The new fuel cell catalyst was prepared through a copper intermediate. A technique known as underpotential deposition was used to place a copper monolayer on reduced surfaces of palladium nanoparticles. Galvanic displacement of copper monolayer by platinum monolayer was achieved through immersion of the palladium nanoparticles covered by a copper monolayer in a platinum solution, according to Adzic.
Evaluation of the platinum monolayer catalyst was conducted using a real 25-square centimeter fuel cell prepared by Brookhaven’s partner, Toyota Motor Corp. Adzic says, “A potential program was applied, according to doe protocol. Polarization characteristics were measured from time to time. At the end of the testing, the fuel cell was dismantled and a cross section examined to determine how much palladium dissolved and whether it formed a band in the middle of the cell.”
Analysis of the cross section showed that a significant amount of palladium was oxidized, dissolved and moved away from the cathode. The palladium ions were reduced by hydrogen diffusing from the anode to form a band, but the platinum monolayer was not affected.
Adzic believes that the stability of the platinum monolayer catalyst is due to the slightly higher reactivity of palladium. He says, “Palladium acts in a similar fashion to a sacrificial anode by dissolving first. Palladium has a lower standard electrochemical potential than platinum and, as such, gets oxidized before platinum. The resulting palladium ions then diffuse through imperfections in the platinum monolayer.”
This loss of palladium leads to a contraction of the shell, which makes the platinum monolayer catalyst more stable and less prone to ion dissolution.
Gold is another metal that can be used in this catalyst. By alloying gold and palladium, the stability of palladium and of the whole catalyst increases. The researchers developed a fuel cell catalyst with 10% gold and found a loss of only 30% reactivity after 200,000 cycles of testing.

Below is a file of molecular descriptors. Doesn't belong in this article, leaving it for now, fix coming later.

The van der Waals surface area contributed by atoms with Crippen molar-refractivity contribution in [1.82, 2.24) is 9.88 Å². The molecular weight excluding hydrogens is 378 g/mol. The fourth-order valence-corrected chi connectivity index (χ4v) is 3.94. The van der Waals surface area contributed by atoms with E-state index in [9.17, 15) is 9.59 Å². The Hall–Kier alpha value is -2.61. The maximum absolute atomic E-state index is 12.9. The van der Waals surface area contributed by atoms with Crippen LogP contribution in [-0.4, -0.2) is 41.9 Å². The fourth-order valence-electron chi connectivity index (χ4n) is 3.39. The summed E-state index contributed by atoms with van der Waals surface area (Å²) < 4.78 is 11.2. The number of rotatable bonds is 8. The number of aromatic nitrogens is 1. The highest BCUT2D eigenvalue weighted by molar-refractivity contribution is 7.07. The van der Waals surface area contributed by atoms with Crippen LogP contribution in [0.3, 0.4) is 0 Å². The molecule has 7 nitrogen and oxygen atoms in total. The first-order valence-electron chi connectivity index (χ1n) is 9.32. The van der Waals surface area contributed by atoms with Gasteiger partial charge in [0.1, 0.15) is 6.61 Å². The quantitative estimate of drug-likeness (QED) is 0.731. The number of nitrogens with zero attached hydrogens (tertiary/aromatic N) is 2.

When asked if this platinum monolayer concept could be used to improve the durability of an automotive emissions catalyst, Adzic is uncertain. He says, “We have not done any work on emissions. A platinum monolayer catalyst can be tried, but it cannot be prepared on a porous carbon support.”
The platinum monolayer catalyst currently exhibits performance that exceeds the goal set by doe for research conducted between 2010 and 2015. Adzic is confident that this catalyst can be used in future automotive applications. He says, “We will continue doing our work in conjunction with our partners to further improve the durability of this catalyst. The fact that it uses a much smaller amount of platinum enhances the commercial viability of this catalyst.”
Further information can be obtained from a recent article (2
) or by contacting Adzic at firstname.lastname@example.org
Canter, N. (2005), “More Efficient Fuel Cell Membrane,” TLT, 61
(5), pp. 10–12.
Sasaki, K., Naohara, H., Cai, Y., Choi, Y., Liu, P., Vukmirovic, M., Wang, J. and Adzic, R. (2010), “Core-Protected Platinum Monolayer Shell High-Stability Electrocatalysts for Fuel-Cell Cathodes,” Angewandte Chemie International Edition
(46), pp. 8602–8607.
Neil Canter heads his own consulting company, Chemical Solutions, in Willow Grove, Pa. Ideas for Tech Beat items can be sent to him at email@example.com